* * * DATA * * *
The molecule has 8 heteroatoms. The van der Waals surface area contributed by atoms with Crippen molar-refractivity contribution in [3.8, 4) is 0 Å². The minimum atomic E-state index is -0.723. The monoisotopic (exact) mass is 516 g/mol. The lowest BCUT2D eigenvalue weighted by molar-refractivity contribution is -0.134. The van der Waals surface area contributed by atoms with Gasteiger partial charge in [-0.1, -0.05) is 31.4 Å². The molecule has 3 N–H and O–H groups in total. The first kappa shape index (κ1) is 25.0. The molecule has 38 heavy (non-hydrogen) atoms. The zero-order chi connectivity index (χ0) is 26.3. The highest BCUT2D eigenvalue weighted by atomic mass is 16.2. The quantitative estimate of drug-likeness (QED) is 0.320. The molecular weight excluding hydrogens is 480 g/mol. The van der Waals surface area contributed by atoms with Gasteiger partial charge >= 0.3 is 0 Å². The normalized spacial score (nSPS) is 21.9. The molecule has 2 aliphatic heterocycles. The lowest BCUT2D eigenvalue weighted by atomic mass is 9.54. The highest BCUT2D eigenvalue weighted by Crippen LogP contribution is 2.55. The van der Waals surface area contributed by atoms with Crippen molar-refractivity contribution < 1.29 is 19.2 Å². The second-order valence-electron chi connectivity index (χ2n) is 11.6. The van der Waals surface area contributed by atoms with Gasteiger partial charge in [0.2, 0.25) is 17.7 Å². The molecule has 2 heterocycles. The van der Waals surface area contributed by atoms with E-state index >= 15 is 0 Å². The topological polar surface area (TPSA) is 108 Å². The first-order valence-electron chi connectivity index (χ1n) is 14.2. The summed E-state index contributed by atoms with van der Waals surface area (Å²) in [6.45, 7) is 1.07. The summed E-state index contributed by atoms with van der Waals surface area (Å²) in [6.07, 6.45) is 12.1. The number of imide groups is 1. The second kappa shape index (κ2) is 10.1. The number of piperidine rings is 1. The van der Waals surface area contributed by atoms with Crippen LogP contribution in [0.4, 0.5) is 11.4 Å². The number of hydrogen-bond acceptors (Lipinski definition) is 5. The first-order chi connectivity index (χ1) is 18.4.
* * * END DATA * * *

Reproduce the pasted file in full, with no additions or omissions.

The molecule has 8 heteroatoms. The van der Waals surface area contributed by atoms with Crippen molar-refractivity contribution in [3.8, 4) is 0 Å². The minimum atomic E-state index is -0.723. The monoisotopic (exact) mass is 516 g/mol. The lowest BCUT2D eigenvalue weighted by molar-refractivity contribution is -0.134. The van der Waals surface area contributed by atoms with Gasteiger partial charge in [-0.1, -0.05) is 31.4 Å². The molecule has 3 N–H and O–H groups in total. The first kappa shape index (κ1) is 25.0. The molecule has 38 heavy (non-hydrogen) atoms. The zero-order chi connectivity index (χ0) is 26.3. The highest BCUT2D eigenvalue weighted by atomic mass is 16.2. The quantitative estimate of drug-likeness (QED) is 0.320. The molecular weight excluding hydrogens is 480 g/mol. The van der Waals surface area contributed by atoms with Gasteiger partial charge >= 0.3 is 0 Å². The normalized spacial score (nSPS) is 21.9. The molecule has 2 aliphatic heterocycles. The lowest BCUT2D eigenvalue weighted by atomic mass is 9.54. The highest BCUT2D eigenvalue weighted by Crippen LogP contribution is 2.55. The van der Waals surface area contributed by atoms with Crippen molar-refractivity contribution < 1.29 is 19.2 Å². The second-order valence-electron chi connectivity index (χ2n) is 11.6. The van der Waals surface area contributed by atoms with Gasteiger partial charge in [0.2, 0.25) is 17.7 Å². The molecule has 2 heterocycles. The van der Waals surface area contributed by atoms with E-state index >= 15 is 0 Å². The topological polar surface area (TPSA) is 108 Å². The first-order valence-electron chi connectivity index (χ1n) is 14.2. The summed E-state index contributed by atoms with van der Waals surface area (Å²) in [6.45, 7) is 1.07. The summed E-state index contributed by atoms with van der Waals surface area (Å²) in [6.07, 6.45) is 12.1. The number of imide groups is 1. The second kappa shape index (κ2) is 10.1. The number of piperidine rings is 1. The van der Waals surface area contributed by atoms with Crippen LogP contribution in [0.4, 0.5) is 11.4 Å². The number of hydrogen-bond acceptors (Lipinski definition) is 5. The first-order chi connectivity index (χ1) is 18.4.